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While Zoe Frazer (5) had her older sister Maddison (7) to show her the ropes on her first day, they were both coming to grips with the new surroundings.
The best thing about the new school was the three playgrounds, they said, which are spread out around the spacious paved and landscaped grounds.
Zoe was joined by eight other new entrants, as part of a select group of pupils whose first day coincided with the start of classes at the new school.
Zoe, Maddison, and their friend Madi Loudon (6) were among the 430 pupils who were also getting to know their new classrooms and flash surroundings.
Many pupils were wearing T-shirts they had designed, which were produced by the Wanaka Primary School Future Trust to commemorate the first day.
First-year teacher Laetitia Davies said it was not just the pupils who were enjoying the new campus, after the school relocated during the holidays from its former site in Tenby St.
"I can't quite find the words to describe how it is to finally be here.
"It's almost surreal, because we have been planning and getting ready for this day for a long time.
"It's a relief to get here. It opens up so many [teaching] opportunities," she said of the state-of-the art facilities.
"There is so much to learn . . . even for the teachers.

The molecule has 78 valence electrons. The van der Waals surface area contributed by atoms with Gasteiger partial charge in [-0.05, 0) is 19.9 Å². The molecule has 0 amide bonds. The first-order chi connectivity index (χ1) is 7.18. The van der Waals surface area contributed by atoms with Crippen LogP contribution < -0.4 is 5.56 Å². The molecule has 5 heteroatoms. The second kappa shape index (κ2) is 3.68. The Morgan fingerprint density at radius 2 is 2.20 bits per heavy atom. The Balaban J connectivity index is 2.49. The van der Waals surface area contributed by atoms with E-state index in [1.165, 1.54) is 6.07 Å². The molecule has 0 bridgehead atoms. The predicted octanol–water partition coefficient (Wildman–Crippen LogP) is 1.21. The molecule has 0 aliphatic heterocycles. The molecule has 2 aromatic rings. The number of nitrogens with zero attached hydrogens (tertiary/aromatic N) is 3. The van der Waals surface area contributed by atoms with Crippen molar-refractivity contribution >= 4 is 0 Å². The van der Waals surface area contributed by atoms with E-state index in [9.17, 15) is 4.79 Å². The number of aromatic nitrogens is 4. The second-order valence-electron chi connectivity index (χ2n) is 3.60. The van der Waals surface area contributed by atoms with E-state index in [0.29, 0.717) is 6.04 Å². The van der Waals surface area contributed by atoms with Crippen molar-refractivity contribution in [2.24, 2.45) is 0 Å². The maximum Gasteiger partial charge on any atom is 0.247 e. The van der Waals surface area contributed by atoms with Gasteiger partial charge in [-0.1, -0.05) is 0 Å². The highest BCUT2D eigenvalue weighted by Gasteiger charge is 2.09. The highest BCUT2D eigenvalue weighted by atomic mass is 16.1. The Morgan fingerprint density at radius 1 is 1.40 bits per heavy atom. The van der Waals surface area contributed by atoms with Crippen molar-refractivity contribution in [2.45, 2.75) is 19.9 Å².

"We've got new systems, interactive whiteboards, microphones, classrooms connected by internet.
"It's amazing," she said.
Principal Dr Wendy Bamford told pupils, staff, teachers, and a big group of parents who gathered for the first assembly yesterday afternoon more challenges were in store.
"We've got to take this wonderful campus forward and utilise these new facilities and its fantastic technology to challenge ourselves to be the best we can," she said.
It is hoped building would start on a new school hall next month at the southern end of the campus, she said.
Waitaki MP Jacqui Dean was also present to mark the first day of the new school.
An official opening is planned for next year.
Mrs Dean paid tribute to the "hard slog" put in by members of the school's board of trustees, who had pushed and worked towards their common goal.
She encouraged the pupils to "have a great time . . .
Make lots of mates.
You'll be joined by lots and lots of new children, because you are now one of the great schools in the South Island."
Board of trustees chairman Pete Bullen told the pupils they were a special group, because very few children ever got the chance to experience the beginning of a new school.
"Enjoy, respect, learn . . . and have fun," he told them.